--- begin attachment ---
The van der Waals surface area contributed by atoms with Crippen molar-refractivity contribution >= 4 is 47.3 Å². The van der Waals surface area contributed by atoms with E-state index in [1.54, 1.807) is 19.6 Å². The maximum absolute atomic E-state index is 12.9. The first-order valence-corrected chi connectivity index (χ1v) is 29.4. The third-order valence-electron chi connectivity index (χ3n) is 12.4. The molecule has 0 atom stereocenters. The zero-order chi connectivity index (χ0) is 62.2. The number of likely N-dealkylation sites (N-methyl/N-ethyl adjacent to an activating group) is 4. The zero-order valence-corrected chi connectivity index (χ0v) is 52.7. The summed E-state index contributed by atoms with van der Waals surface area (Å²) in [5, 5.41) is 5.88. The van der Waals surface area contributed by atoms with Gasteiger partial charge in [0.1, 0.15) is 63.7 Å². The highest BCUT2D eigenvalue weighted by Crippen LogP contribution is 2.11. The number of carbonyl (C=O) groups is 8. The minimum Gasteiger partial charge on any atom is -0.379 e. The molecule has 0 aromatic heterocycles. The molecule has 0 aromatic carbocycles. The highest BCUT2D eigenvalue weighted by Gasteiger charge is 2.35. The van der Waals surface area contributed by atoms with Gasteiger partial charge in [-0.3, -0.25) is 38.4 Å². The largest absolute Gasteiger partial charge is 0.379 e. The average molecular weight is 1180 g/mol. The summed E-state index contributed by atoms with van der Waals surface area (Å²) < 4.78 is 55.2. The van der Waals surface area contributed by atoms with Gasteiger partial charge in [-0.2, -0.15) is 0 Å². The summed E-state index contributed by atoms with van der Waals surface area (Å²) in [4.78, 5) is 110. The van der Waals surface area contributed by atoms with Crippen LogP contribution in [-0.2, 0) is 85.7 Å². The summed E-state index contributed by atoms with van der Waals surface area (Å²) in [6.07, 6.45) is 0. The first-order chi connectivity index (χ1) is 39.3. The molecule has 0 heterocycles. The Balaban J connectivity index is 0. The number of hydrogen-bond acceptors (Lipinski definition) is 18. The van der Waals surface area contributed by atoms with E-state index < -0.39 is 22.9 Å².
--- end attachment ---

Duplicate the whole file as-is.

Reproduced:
The van der Waals surface area contributed by atoms with Crippen molar-refractivity contribution >= 4 is 47.3 Å². The van der Waals surface area contributed by atoms with E-state index in [1.54, 1.807) is 19.6 Å². The maximum absolute atomic E-state index is 12.9. The first-order valence-corrected chi connectivity index (χ1v) is 29.4. The third-order valence-electron chi connectivity index (χ3n) is 12.4. The molecule has 0 atom stereocenters. The zero-order chi connectivity index (χ0) is 62.2. The number of likely N-dealkylation sites (N-methyl/N-ethyl adjacent to an activating group) is 4. The zero-order valence-corrected chi connectivity index (χ0v) is 52.7. The summed E-state index contributed by atoms with van der Waals surface area (Å²) in [5, 5.41) is 5.88. The van der Waals surface area contributed by atoms with Gasteiger partial charge in [0.1, 0.15) is 63.7 Å². The highest BCUT2D eigenvalue weighted by Crippen LogP contribution is 2.11. The number of carbonyl (C=O) groups is 8. The minimum Gasteiger partial charge on any atom is -0.379 e. The molecule has 0 aromatic heterocycles. The molecule has 0 aromatic carbocycles. The highest BCUT2D eigenvalue weighted by Gasteiger charge is 2.35. The van der Waals surface area contributed by atoms with Gasteiger partial charge in [-0.3, -0.25) is 38.4 Å². The largest absolute Gasteiger partial charge is 0.379 e. The average molecular weight is 1180 g/mol. The summed E-state index contributed by atoms with van der Waals surface area (Å²) < 4.78 is 55.2. The van der Waals surface area contributed by atoms with Gasteiger partial charge in [-0.2, -0.15) is 0 Å². The summed E-state index contributed by atoms with van der Waals surface area (Å²) in [4.78, 5) is 110. The van der Waals surface area contributed by atoms with Crippen LogP contribution in [-0.2, 0) is 85.7 Å². The summed E-state index contributed by atoms with van der Waals surface area (Å²) in [6.07, 6.45) is 0. The first-order chi connectivity index (χ1) is 39.3. The molecule has 0 heterocycles. The Balaban J connectivity index is 0. The number of hydrogen-bond acceptors (Lipinski definition) is 18. The van der Waals surface area contributed by atoms with E-state index < -0.39 is 22.9 Å².